Five Secrets To Getting Kids To Cooperate During Photo Shoots

5 Secrets to Get Kids to Cooperate for Photos on the Fill Your Frame Podcast with Jillian Goulding

Photographs preserve memories. And when it comes to family photo shoots, the whole point is to get gorgeous and amazing images that tell the story of the family you’re capturing. But how do you capture that perfect moment in photo shoots when kids are involved? 

As a mom of five and an ex kindergarten and first-grade teacher, and a family photographer for the past decade, I know a thing or two about creative ways to get kids to listen and cooperate and have fun while during photo shoots. 

In this episode, I’m going to give you my five secrets to getting kids to cooperate during photo shoots. Secrets that can help you capture the authentic moments while allowing your subjects, especially the young ones have fun.

Validation Goes A Long Way

When it comes down to it, kids just want to be seen, heard, validated, and loved, just like adults do. Like you, they don’t want to be bossed around. Kids want to feel valued and it’s essential that you create a strong trusting relationship with them. And building relationships with people is all about connection. 

And when it comes to photos, you need to be totally transparent with them. Get down on their level, introduce yourself, explain what you’re going to be doing and make it fun. Paying attention to them and talking to them respectfully makes them feel important. And it really does go a long way when you want them to cooperate with you in front of the camera. 

Find A Connection With The Kids

Find a connection with them before picking up the camera. Try to find some sort of common ground with the child or children that you’re photographing. Ask them what they love, what their favorite color is, and their favorite music or story. Then see if you can incorporate that into the shoot somehow. 

One of the things I do when I book families for sessions is I send a questionnaire. On the questionnaire, I ask the family several questions, but in particular, the children.  I ask about their interests and that helps me form a connection I can use during our session together. It’s about trying to figure out as much as you can about them, and try to think of ways to relate to them, And that’s going to boost their mood and their willingness to work with you and listen during the session.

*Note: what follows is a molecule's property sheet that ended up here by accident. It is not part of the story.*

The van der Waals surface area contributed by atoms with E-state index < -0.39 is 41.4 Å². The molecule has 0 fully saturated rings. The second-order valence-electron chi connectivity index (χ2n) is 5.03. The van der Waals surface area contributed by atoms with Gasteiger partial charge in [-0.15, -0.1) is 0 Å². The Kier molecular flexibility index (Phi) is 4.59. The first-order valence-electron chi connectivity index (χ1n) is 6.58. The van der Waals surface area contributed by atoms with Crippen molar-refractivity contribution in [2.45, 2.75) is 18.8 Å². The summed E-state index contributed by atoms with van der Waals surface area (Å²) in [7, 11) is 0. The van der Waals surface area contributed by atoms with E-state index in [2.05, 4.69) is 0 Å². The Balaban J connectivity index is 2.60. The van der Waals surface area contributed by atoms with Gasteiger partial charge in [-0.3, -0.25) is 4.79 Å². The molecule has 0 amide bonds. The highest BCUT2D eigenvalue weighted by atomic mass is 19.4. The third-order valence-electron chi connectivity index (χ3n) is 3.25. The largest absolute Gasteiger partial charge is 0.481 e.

Don’t Underestimate The Magic Of A Game

 Kids love games. And fortunately, pretty much anything can be turned into a game, even family photoshoots. How do you do that?

Try to see who can make silly faces, make them laugh, or have them play together. Create the perfect happy scene and that will allow you to capture that perfect moment and make them feel comfortable around the camera.

Whatever it is that you’re trying to capture, I guarantee you there’s a way that you can make it into a game. There’s always going to be a way to make it more fun for your subjects. Focus on trying to make everything a game, because it’s likely that they’re going to be more motivated to do what you’re asking them to do if they’re having fun during the session, just because you’ve made it interesting and enjoyable for them.

Take Charge Of Directing The Energy Of The Photoshoot

The reason I want to include this one is because as photographers, part of our job is to facilitate the energy of the shoot. Part of our job is to be in control and have a plan in mind so that the session will flow really well. 

As a former school teacher and educator, I feel confident in my ability to get kids to participate in the shoot. And if you’re someone who doesn’t necessarily have a lot of experience with kids, and this is something that kind of stresses you out when you’re thinking about shooting families, I want to encourage you to just practice. Do some babysitting, shoot your friends, and just find as many opportunities as you can to be around kids, because the experience is what is going to teach you to become the best photographer around them.

Forget About Bribing Kids During Photoshoots

This might not be a popular opinion, but I do not agree when parents bribe kids for shoots, I don’t think it works. Kids become too focused on instant gratification, especially if they’re under five years old. 

I encourage parents not to bring candy or like other things to bribe them for the session because it just turns into a power struggle. And it’s going to make a mess of their clothes and disrupt the natural flow of a session. Photographers can’t capture anything within a natural flow, because they’re really just performing and then asking for something. There’s no natural interaction between the mom and dad, there are no natural things that only happen as they’re moving from spot to spot within the session, or interacting with each other in a certain way. None of that can happen because we’re so focused on performance treats.

Photographing kids is challenging, but it can be also rewarding. These five tips can help you bring out the best images, especially with families with kids. As photographers, our goal is to produce photos that are authentic, worth remembering, and special. And with kids, it can be challenging, but it’s still possible to capture those moments. You just need to be creative and follow these secrets to get the kids to cooperate and still have fun in the process. 


5 Secrets to Get Kids to Cooperate for Photos on the Fill Your Frame Podcast with Jillian Goulding

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